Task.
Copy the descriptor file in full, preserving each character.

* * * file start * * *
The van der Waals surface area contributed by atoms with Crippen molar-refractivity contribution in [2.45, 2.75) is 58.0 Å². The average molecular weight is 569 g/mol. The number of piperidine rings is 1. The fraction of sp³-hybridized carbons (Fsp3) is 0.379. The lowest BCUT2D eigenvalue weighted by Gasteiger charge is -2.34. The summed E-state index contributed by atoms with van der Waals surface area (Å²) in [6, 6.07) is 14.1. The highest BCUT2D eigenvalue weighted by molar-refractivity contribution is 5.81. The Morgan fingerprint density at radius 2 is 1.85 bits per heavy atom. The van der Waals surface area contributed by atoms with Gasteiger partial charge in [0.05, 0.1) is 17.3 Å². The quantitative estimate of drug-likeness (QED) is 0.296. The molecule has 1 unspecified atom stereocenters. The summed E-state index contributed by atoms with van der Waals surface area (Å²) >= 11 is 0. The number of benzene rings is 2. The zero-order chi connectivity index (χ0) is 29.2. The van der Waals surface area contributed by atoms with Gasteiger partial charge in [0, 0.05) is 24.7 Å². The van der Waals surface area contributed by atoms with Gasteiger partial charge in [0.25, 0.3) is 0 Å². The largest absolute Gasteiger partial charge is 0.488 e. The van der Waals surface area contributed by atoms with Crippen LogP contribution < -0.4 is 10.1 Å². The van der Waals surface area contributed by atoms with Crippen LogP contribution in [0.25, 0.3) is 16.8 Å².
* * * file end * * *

The van der Waals surface area contributed by atoms with Crippen molar-refractivity contribution in [2.45, 2.75) is 58.0 Å². The average molecular weight is 569 g/mol. The number of piperidine rings is 1. The fraction of sp³-hybridized carbons (Fsp3) is 0.379. The lowest BCUT2D eigenvalue weighted by Gasteiger charge is -2.34. The summed E-state index contributed by atoms with van der Waals surface area (Å²) in [6, 6.07) is 14.1. The highest BCUT2D eigenvalue weighted by molar-refractivity contribution is 5.81. The Morgan fingerprint density at radius 2 is 1.85 bits per heavy atom. The van der Waals surface area contributed by atoms with Gasteiger partial charge in [0.05, 0.1) is 17.3 Å². The quantitative estimate of drug-likeness (QED) is 0.296. The molecule has 1 unspecified atom stereocenters. The summed E-state index contributed by atoms with van der Waals surface area (Å²) >= 11 is 0. The number of benzene rings is 2. The zero-order chi connectivity index (χ0) is 29.2. The van der Waals surface area contributed by atoms with Gasteiger partial charge in [0, 0.05) is 24.7 Å². The van der Waals surface area contributed by atoms with Gasteiger partial charge in [0.25, 0.3) is 0 Å². The largest absolute Gasteiger partial charge is 0.488 e. The van der Waals surface area contributed by atoms with Crippen LogP contribution < -0.4 is 10.1 Å². The van der Waals surface area contributed by atoms with Crippen LogP contribution in [0.25, 0.3) is 16.8 Å².